I had never closely followed any international environmental negotiations before the 19th United Nations Conference of the Parties (COP19), and because of that I previously assumed that wealthy nations were simply too selfish to make the financial contributions necessary to curb global greenhouse gas emissions. I think that while following these negotiations hasn’t entirely disproved that, I have a better understanding of how these issues are certainly more complex than just national greed.
One of the first issues that struck me as a problem during these negotiations was that a small number of countries has a disproportionate sway on outcomes. The US and China, by the nature of their status as the largest emitters (by far) are certainly crucial to any agreement. However it was more countries like Australia and Japan, which due to their recent reneging on Kyoto protocol commitments seemed to affect the tone of negotiations. I have a bit more sympathy for Japan as they try to chart a nuclear power-free future while reducing emissions, but Australia’s position derives from their current government and prime minister’s indifferent attitude toward climate change. When a few countries back out, it really kills the atmosphere of global cooperation, and makes other countries understandably hesitant to commit to actions that would cost them without all the responsible parties paying their share.
The issues presented by Japan and Australia, highlighted another major challenge, which is that national politics can be difficult to reconcile with international politics. We don’t have to look far to see this, as the US is a great example. Much of our political leadership certainly wants no part of reducing emissions or financing other countries to switch to greener technologies. While our current president appears friendlier to these negotiations than perhaps the Bush administration, ratifying an international treaty will require more than just Obama’s signature, as we need a 2/3 majority vote in the Senate. And if anyone thinks that getting a 2/3 vote in the senate is going to be feasible, I would love to know how. As these issues become more pressing and there is political turnover, perhaps consensus will become an easier task, but I can see how difficult it is for a delegate at one of these COP’s to negotiate without being certain of what they can realistically achieve in their own country.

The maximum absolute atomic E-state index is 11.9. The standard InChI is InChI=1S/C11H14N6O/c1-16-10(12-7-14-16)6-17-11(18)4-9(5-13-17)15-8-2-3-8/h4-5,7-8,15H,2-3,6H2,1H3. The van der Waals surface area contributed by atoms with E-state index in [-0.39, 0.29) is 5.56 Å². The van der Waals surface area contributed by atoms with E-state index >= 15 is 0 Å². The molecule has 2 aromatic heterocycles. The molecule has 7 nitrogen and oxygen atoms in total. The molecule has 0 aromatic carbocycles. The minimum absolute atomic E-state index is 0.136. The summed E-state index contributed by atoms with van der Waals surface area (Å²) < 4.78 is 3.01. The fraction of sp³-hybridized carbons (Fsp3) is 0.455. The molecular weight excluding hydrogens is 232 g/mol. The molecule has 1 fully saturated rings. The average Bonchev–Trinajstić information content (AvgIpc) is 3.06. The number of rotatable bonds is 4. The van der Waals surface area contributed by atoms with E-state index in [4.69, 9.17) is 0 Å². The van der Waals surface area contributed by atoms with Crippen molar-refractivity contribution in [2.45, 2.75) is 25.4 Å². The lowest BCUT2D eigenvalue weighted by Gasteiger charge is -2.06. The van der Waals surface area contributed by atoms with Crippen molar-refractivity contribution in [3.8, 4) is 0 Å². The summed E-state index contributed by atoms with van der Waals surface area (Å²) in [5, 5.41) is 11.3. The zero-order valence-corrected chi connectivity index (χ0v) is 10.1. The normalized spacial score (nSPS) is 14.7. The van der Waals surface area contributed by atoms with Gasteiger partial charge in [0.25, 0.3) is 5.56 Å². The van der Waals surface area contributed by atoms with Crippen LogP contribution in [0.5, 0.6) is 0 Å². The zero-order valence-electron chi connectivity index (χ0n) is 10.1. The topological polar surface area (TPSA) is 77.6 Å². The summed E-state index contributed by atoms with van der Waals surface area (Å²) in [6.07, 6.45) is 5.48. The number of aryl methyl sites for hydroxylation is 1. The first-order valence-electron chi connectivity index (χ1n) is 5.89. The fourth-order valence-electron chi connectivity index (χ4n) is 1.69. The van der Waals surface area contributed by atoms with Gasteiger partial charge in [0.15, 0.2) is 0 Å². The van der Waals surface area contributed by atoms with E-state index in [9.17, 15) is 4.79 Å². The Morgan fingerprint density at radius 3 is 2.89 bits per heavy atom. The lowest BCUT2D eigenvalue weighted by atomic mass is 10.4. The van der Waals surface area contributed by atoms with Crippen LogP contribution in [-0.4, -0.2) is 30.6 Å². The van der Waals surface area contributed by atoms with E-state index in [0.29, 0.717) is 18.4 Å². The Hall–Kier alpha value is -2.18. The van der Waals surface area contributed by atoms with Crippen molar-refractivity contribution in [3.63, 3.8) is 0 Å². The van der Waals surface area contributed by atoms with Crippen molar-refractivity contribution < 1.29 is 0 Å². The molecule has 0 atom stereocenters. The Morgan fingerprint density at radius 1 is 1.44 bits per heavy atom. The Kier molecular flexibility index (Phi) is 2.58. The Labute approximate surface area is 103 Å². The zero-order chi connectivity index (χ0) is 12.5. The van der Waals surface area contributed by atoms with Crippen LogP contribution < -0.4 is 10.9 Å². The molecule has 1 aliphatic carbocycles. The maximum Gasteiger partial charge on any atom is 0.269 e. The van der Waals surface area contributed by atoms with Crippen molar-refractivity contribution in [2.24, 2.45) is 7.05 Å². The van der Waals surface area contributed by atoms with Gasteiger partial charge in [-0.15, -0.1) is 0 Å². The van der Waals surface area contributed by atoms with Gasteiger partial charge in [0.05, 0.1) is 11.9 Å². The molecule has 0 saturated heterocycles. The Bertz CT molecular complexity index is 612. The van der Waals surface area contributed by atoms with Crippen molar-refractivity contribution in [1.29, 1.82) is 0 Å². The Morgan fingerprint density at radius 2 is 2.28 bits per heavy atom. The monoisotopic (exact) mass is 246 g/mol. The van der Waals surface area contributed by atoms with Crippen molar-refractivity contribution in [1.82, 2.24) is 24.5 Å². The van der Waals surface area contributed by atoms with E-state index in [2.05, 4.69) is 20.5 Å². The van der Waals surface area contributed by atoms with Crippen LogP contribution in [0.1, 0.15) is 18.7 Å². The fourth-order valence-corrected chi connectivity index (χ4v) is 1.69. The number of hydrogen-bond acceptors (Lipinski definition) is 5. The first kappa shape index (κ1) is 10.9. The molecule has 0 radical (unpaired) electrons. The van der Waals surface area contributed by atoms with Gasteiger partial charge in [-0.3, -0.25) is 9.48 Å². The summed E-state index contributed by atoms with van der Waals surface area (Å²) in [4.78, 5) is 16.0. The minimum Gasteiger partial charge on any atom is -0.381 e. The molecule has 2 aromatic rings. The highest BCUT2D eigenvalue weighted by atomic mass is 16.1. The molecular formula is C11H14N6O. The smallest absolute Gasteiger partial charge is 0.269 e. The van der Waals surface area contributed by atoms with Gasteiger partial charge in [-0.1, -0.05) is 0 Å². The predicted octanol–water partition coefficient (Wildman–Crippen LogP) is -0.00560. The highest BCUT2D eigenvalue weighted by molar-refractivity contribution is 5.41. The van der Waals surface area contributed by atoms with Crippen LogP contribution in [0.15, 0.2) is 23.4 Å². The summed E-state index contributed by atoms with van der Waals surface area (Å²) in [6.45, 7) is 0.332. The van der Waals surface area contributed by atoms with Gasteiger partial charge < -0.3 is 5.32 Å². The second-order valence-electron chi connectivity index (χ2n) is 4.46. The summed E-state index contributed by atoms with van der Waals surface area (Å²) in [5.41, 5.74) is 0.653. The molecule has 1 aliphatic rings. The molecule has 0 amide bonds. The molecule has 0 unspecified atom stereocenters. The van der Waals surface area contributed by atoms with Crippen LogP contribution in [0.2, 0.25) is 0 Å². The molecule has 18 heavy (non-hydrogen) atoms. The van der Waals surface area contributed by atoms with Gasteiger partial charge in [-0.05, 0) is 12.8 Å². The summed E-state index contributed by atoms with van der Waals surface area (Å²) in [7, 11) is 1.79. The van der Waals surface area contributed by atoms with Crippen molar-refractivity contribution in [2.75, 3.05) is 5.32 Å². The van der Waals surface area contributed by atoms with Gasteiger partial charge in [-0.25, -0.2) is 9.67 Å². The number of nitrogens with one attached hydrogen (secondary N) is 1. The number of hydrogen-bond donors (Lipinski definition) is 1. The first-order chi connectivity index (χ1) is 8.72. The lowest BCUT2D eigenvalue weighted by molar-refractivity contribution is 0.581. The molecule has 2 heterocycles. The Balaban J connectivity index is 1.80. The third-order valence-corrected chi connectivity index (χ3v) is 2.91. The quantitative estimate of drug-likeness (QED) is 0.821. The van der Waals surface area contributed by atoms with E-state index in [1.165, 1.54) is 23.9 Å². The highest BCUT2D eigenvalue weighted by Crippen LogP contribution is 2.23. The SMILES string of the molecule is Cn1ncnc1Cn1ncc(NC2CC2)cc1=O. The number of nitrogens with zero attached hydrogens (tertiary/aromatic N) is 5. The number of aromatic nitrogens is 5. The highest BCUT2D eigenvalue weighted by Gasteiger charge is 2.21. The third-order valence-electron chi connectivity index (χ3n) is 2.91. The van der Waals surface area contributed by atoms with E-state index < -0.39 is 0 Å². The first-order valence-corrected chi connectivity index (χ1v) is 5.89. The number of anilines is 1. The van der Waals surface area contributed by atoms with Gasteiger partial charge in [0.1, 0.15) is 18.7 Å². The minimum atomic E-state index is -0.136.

International trust is the last matter that has struck me as hard to come by. It seems clear that both developed and developing nations don’t wish to act unless the other side demonstrates they are committed to change. Developing nations are understandably fearful of trusting former imperial powers, and their general refrain during COP19 negotiations was that they refuse to act unless wealthy nations first supply them financing. Developed nations on the other hand don’t want to commit money in vain, and see it get lost to corruption or ineffective/ unstable governments. Of course, these concerns don’t even touch upon the international conflicts between countries that make developing trust a difficult challenge. I can’t imagine that cooperation between countries like the US and Iran would be easy to achieve on any issue, and unfortunately, environmental issues rank lower in priority than many other issues.
I think I’ve got a better understanding of why climate negotiations are stuck in gridlock, but I’m still somewhat at a loss on how we can move beyond these challenges and actually address climate change. I do think that there is more of a place for bilateral negotiations, since the UN negotiations are so slow and cumbersome with the sheer number of issues on the table and countries present. However we still need the UN forum so that small countries with little power (e.g. Pacific island nations) can be heard and supported. But most of all, I think we need more leadership. We need more countries like Norway to demonstrate that you can provide financing while still remaining a successful country. Norway for example has pledged hundreds of millions to REDD+ and forestry related mitigation programs. In the next few years, I hope we see the US step into a stronger leadership role, but at the moment I’m pretty pessimistic on that happening and any meaningful agreements being made before 2020.